New Research Finds Toxic Air in NYC Subways


The air in some New York City subway platforms contained “two to seven times” more hazardous particles than the air aboveground.

New research has found that the New York City subway system contains toxic air quality, according to a new report in City and State. The research, published by NYU’s Grossman School of Medicine, took measurements of the air quality in 71 subway stations across the city, as well as in Philadelphia, Washington, DC, and Boston, during the morning rush hour and the evening rush hour. It found that samples collected from ten Port Authority stations and three Metropolitan Transportation Authority stations “were found to contain two to seven times more ‘hazardous metals and organic particles’ than were detected in air samples collected outside,” City and State reports.

One of the study’s senior authors, Dr. Terry Gordon, a professor at NYU’s Department of Environmental Medicine, told the guardian of the study’s results, “It was the worst pollution ever measured in a subway station, higher than some of the worst days in Beijing or Delhi.” As City and State notes, the Christopher Street Port Authority station “contained 77 times more than the normal concentration of ‘potentially dangerous particles'” than air above the station. Gordon and the study’s other authors warned that the toxic air quality in New York’s subway stations may pose health risks to riders. “As riders of one of the busiest, and apparently dirtiest, metro systems in the country, New Yorkers in particular should be concerned about the toxins they are inhaling as they wait for trains to arrive,” he said.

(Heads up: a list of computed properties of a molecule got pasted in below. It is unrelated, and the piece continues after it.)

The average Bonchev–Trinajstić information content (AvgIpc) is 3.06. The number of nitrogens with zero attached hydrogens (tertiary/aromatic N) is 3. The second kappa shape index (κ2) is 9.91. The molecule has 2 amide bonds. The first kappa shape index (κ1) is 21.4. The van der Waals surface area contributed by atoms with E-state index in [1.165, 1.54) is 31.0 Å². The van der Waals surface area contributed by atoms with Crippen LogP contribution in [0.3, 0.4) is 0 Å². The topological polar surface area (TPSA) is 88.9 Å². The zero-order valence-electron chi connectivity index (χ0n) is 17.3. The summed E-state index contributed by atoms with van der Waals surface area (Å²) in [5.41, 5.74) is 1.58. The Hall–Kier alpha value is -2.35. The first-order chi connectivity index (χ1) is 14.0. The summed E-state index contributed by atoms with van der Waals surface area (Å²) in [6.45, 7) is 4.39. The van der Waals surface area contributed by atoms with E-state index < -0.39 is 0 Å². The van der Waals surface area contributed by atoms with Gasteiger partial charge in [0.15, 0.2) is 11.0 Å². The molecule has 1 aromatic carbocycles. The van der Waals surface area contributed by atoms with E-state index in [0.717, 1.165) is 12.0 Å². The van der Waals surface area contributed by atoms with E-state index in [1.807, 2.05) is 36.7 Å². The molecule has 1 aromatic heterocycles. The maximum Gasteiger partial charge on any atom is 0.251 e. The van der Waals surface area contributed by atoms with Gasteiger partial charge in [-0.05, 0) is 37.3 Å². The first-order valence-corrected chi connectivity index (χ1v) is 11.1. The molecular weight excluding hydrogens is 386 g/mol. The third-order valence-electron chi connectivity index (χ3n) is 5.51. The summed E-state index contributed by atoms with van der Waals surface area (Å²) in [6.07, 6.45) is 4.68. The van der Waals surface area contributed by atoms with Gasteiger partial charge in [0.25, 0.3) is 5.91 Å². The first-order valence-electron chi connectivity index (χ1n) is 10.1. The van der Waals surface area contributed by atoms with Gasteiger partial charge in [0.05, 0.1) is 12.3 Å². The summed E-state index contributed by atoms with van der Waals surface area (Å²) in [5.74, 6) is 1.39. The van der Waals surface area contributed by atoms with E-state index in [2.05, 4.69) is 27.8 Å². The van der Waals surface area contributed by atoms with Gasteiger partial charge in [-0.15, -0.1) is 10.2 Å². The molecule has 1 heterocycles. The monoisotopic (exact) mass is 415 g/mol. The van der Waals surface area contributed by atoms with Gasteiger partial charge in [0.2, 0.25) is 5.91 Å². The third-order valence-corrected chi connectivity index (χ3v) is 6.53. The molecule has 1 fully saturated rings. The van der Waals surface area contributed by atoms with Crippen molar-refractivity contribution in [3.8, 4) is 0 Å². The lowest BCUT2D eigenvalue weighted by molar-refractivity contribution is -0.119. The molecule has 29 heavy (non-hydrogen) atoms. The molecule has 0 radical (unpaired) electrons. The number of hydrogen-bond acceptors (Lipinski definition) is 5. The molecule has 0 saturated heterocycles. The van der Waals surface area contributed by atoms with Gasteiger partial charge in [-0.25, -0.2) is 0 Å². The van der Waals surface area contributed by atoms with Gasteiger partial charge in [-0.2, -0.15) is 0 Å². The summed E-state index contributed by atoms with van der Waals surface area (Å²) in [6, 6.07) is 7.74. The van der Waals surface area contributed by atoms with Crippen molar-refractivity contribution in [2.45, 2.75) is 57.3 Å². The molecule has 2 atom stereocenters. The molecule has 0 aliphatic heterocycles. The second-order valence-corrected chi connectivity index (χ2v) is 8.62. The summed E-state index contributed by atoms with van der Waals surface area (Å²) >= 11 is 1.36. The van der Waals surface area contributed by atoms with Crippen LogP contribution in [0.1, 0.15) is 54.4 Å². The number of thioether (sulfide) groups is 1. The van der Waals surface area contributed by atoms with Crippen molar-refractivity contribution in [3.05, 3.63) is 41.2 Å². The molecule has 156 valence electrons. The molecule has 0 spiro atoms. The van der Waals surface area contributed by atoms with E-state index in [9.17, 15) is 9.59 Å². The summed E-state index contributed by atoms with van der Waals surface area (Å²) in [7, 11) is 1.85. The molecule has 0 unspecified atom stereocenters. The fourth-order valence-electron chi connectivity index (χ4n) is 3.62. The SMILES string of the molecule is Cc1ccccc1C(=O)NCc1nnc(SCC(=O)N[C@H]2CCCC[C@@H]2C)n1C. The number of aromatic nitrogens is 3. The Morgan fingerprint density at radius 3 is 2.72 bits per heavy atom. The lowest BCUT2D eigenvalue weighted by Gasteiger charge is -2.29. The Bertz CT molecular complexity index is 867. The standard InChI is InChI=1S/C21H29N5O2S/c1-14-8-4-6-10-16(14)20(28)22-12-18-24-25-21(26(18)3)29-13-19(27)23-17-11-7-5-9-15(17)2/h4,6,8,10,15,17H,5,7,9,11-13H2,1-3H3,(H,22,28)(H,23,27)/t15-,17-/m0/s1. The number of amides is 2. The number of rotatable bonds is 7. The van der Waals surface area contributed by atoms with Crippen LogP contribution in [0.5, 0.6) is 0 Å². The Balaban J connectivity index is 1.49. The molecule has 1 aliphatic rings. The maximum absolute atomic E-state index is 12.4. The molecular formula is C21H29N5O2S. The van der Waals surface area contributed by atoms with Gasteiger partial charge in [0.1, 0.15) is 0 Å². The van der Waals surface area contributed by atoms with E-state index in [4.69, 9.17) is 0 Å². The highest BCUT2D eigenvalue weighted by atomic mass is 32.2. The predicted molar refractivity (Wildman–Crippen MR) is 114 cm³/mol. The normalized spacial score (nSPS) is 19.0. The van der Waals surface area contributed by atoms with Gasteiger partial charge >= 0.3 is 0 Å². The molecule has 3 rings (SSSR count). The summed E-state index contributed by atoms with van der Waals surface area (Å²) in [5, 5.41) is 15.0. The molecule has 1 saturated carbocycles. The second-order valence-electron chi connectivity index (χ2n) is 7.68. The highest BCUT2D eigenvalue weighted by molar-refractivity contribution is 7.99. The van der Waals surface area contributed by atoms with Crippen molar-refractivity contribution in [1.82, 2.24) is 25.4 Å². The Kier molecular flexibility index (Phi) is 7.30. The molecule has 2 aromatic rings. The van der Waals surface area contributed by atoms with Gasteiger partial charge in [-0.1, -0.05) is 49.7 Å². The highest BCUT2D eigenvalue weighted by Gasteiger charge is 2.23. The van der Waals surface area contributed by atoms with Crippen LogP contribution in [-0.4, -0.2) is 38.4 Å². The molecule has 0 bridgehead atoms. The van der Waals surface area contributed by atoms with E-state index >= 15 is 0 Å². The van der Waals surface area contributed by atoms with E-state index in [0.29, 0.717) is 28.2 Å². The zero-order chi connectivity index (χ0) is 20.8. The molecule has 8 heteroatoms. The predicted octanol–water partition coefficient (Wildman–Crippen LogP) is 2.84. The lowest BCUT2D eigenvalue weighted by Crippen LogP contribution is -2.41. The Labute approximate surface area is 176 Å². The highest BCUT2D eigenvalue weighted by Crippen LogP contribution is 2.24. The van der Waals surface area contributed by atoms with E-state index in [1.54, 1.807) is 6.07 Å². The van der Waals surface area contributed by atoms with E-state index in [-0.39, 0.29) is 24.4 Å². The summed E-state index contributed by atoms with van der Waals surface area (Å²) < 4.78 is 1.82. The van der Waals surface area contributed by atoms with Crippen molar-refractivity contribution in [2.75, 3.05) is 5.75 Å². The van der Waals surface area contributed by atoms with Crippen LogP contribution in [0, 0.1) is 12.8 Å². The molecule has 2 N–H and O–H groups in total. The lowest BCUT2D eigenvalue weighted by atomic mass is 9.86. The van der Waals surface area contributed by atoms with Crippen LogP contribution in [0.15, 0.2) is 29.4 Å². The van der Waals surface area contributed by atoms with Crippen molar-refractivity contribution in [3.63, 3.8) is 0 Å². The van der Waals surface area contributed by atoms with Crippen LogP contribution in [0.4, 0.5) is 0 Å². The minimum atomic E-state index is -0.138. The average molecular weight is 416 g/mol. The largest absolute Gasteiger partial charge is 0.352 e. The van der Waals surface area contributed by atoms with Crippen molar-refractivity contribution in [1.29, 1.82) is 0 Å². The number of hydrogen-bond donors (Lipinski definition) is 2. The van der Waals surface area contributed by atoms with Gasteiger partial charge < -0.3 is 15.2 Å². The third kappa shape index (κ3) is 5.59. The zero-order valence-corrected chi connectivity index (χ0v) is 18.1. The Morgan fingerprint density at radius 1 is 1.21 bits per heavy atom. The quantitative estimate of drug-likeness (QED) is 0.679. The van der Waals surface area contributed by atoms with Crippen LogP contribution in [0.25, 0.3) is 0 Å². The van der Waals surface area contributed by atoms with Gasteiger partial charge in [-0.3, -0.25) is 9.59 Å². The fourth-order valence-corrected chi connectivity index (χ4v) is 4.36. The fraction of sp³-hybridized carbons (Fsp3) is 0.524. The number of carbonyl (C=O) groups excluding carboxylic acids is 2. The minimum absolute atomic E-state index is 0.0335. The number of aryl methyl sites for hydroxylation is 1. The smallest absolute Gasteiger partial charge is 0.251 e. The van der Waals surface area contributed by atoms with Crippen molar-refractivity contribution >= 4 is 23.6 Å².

The study identified chemicals in the subway system’s air like organic carbon, which “has been linked to a heightened risk of developing asthma, lung cancer, and heart disease,” as well as iron. City and State notes that this was not the only instance of research uncovering toxic chemicals in the subway system. A 2005 study conducted by a Columbia University researcher “found that the presence of the metals iron, manganese, and chromium were 100 times greater in the subway than in the outdoor air.” This study did not offer any conclusions about the potential health effects of these pollutants.

In a statement, a spokesperson for the MTA said that the agency will conduct a review the study’s results. “The subways are part of New York City, which is designated by USEPA as an area that includes elevated levels of the same size particulates identified in the NYU study,” he said. “Notably, study researchers sampled the equivalent of 0.6% of the system – just three of 472 stations and four trains from close to 1,000 that move through NYC Transit every day. The MTA is currently piloting technology solutions, as a result of pandemic-related innovation, that will further enhance filtration in subway cars.”

The study of air pollutants in New York City’s subway system is available via NYU Langone.

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